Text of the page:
I based this on a tuna casserole recipe to create this. I think it turned out really good.
Salmon-noodle casserole (makes 4 large servings)
3 cups uncooked whole-grain rotini noodles
1 can condensed cream of mushroom soup
3/4 cup fat-free milk
6 ounces cooked salmon
1 cup steamed green beans, chopped (or you could use chopped bell pepper or shrooms)
1/4 cup chopped onion
1 cup chopped celery
2 tablespoons butter
salt and pepper, to taste
optional: 3-4 tablespoons shredded parmesan

1.) Heat the butter in a large pan and cook the celery and onion until soft, about 5 minutes. Add the soup and whisk.

2.) Add the pasta, salmon, and beans, and stir gently. Take off heat.

3.) Spread into a casserole dish. Sprinkle with parmesan.

4.) Cook at 350 for 30 minutes.

Sunday, January 11, 2009

Easy tortellini bake

Tortellini is currently one of my toddler's favorite foods, so we kicked up its health factor a notch tonight by cooking it with spinach and zucchini.

I realize this isn't very original, but it's so easy to make I wanted to share it. It's great for any busy weeknight, or when you don't feel like cooking. It's also a good way to use up vegetables.

Easy tortellini bake (serves 4)

about 5 cups of cooked tortellini

a large (25-1/2-ounce) jar of pasta sauce

10 ounces of frozen spinach, thawed and squeezed to get rid of the water

1/2 zucchini, steamed and diced (you can also use carrots, bell peppers, mushrooms)

1/2 cup shredded mozarella

shaved parmesan, to garnish

1/8 teaspoon garlic granules

1.) Combine first five ingredients in a large bowl. Mix well using your hands.

2.) Spread into a casserole dish. Sprinkle with garlic granules.

3.) Bake at 350 for 30 minutes, or until heated through. Garnish with parmesan shavings.

Saturday, January 10, 2009

How cool is this?

Kara and John, my sister- and brother-in-law, gave me this awesome gift: a variety pack of salts from Herbs & Spice and Everything Nice. I'm excited to do some research on how to use them. (Googling qualifies as "research," doesn't it?)

Upcoming recipe posts will include these, for sure.

Friday, January 9, 2009

Zucchini pancakes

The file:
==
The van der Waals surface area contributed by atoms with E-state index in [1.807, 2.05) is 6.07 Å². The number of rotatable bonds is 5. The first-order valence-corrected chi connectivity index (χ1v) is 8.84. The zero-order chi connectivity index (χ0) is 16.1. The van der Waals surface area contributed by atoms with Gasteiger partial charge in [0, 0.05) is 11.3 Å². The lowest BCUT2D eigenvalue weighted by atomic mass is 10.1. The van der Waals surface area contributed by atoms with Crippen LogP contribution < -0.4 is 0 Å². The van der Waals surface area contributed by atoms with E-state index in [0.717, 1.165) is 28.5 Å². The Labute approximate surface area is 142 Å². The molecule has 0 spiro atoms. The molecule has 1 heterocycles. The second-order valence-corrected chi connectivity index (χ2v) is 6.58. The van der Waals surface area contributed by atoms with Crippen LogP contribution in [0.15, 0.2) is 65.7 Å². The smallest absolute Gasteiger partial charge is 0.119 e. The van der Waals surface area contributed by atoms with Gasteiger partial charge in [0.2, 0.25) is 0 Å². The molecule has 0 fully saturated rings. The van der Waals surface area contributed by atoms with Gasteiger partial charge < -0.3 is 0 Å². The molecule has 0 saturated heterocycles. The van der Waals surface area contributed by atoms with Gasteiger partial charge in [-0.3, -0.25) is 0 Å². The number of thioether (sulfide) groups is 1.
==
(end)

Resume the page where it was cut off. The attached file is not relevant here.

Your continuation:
Here is one of my favorite recipes from when I was little. I don't know exactly where it comes from, but I saw a Korean dish in a magazine once that was similar but had scallions.

You can serve these warm or cold, and they're even good as a sandwich with two pieces of crunchy whole-grain bread.

Zucchini pancakes (makes 10 small cakes)

2 cups shredded zucchini
1/2 a small yellow onion, shredded

1 egg

1 egg yolk

1 cup all-purpose flour

4 tablespoons canola oil, divided

salt and pepper, to taste

1.) Combine zucchini, onion, egg, yolk, and flour in a mixing bowl, and stir well with a fork.

2.) Heat half the oil in a medium nonstick skillet on high.

3.) Drop heaping spoonfuls -- about 1/8 cup each, I'd say -- of the batter into the oil. (Make about 5 pancakes at a time, if you can.)

4.) Cook cakes for about 3 minutes a side, or until they are a medium golden brown. As the oil gets hotter with each skilletful of cakes, this time may decrease.

5.) Transfer to a plate lined with a paper towel, and drain briefly before sprinkling with salt and pepper and keeping pancakes warm in the oven.

6.) Repeat with another round of cakes.

Wednesday, January 7, 2009

Cinnamon-walnut granola

I have been thinking about granola since the holiday season began. It's something I've always wanted to make as a gift for family. But, I ran out of time in 2008, and I didn't make any treats to give away.

Next year, I'll be making this granola and Jean's delicious turtles. I have to pat myself on the back here: This is really good granola! I think it's probably because it's so fresh. Who knows how long the store-bought kind have been out of the oven?

The basic granola recipe for this came from this month's Bon Appetit magazine. You can substitute any chopped dried fruit and nuts that you like. I'm sure it will taste scrumptious. I turned the magazine's concoction into my favorite flavor, cinnamon-walnut with golden raisins and dried apple.

This is one of those things that I will no longer buy, now that I know how to make it. That's always nice -- and thrifty! Plus, you know exactly what's in it.